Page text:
Obama backs Respect For Marriage Act

I don’t have high hopes for the legislation — the House majority is still the House majority — but the Obama White House’s support for the Respect For Marriage Act is the latest in a series of encouraging steps on civil rights.

President Obama is throwing his support behind the Respect For Marriage Act – the bill to repeal the 1996 Defense Of Marriage Act, which banned the federal government from recognizing same-sex marriage even for couples married under state law.

The president has “long called for a legislative appeal for the so-called Defense of Marriage Act, which continues to have a real impact on families,” White House spokesman Jay Carney told reporters at Tuesday’s briefing. He said the president “is proud” to support the Respect For Marriage Act, “which would take the Defense of Marriage Act off the books for once and for all.”

The bill was introduced in the Senate by Sens. Dianne Feinstein (D-Calif.), Patrick Leahy (D-Vt.), and Kirsten Gillibrand (D-N.Y.).

This comes the same year as the Obama administration’s decision to stop trying to defend DOMA against federal court challenges.

What’s more, it’s a heartening piece that fits into a larger mosaic. After two-and-a-half years, President Obama has successfully repealed the “Don’t Ask, Don’t Tell” law; expanded federal benefits for the same-sex partners of executive-branch employees; signed the Hate Crimes Prevention Act into law; cleared the way for hospital-visitation rights for same-sex couples; lifted the travel/immigration ban on those with HIV/AIDS; ordered the Federal Housing Authority to no longer consider the sexual orientation of applicants on loans; expanded the Census to include the number of people who report being in a same-sex relationship; and hired more openly gay officials than any administration in history.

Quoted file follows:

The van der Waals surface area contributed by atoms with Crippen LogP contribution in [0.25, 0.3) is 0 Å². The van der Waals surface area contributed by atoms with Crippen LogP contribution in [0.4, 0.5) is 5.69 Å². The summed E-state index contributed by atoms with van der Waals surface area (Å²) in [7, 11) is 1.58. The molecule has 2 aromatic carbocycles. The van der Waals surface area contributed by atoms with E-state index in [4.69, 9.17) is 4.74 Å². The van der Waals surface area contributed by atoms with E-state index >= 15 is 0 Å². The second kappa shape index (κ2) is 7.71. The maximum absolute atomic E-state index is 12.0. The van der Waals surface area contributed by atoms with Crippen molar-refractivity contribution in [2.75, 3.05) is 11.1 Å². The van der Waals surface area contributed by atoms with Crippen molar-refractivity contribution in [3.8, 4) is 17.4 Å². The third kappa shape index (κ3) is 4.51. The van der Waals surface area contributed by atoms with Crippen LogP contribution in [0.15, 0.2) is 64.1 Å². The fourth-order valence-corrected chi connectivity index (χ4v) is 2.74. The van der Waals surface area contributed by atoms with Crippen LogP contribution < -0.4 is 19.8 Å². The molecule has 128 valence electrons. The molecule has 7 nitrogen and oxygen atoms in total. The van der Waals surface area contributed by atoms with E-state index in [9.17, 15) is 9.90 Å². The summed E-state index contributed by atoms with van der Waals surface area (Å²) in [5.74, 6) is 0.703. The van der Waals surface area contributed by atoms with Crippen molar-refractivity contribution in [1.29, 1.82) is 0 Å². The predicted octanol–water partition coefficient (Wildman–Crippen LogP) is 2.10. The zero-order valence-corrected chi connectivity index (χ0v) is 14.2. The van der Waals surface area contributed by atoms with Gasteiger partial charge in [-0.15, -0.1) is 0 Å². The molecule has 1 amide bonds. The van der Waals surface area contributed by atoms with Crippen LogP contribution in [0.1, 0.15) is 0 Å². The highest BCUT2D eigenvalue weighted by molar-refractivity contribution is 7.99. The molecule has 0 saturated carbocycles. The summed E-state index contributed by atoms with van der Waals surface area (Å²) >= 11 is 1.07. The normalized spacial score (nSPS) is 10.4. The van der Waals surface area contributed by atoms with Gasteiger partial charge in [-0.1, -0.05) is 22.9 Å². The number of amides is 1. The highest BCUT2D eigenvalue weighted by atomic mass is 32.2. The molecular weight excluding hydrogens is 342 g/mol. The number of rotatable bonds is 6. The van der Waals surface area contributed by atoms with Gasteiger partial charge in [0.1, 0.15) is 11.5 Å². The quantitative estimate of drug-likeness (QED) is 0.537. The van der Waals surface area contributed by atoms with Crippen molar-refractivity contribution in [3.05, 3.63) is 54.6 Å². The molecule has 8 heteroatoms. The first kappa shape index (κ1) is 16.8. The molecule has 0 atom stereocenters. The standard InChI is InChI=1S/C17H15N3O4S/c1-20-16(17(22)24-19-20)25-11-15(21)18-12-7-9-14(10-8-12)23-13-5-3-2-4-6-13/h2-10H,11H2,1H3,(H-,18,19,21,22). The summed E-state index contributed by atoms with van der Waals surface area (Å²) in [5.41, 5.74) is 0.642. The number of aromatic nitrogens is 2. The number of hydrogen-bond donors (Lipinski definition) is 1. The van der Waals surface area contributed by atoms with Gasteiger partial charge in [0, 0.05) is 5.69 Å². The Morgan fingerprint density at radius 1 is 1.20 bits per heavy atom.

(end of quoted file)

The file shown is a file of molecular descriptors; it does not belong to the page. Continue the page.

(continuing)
There have also been more symbolic gestures, including the White House hosting an event to honor the 40th anniversary of the Stonewall riots, announcing the first-ever transgender presidential appointee, nominating the first openly-gay man to serve on the federal judiciary, honoring same-sex couples in his Mother’s Day and Father’s Day proclamations, recording a video for the “It Gets Better” Project, and hosting Gay and Lesbian Pride Month events at the White House.

And today, the president has offered his well-timed endorsement of the Respect For Marriage Act.

I realize there are still a sizable number of people in the LGBT community who are unsatisfied with the pace of change, and consider President Obama someone who has ignored, and even betrayed, their interests. Some have even vowed not to lift a finger to help with the president’s re-election effort.

I suspect many social-conservative activists, furious with the steps Obama has already taken to advance civil rights for the LGBT community, must find this inexplicable.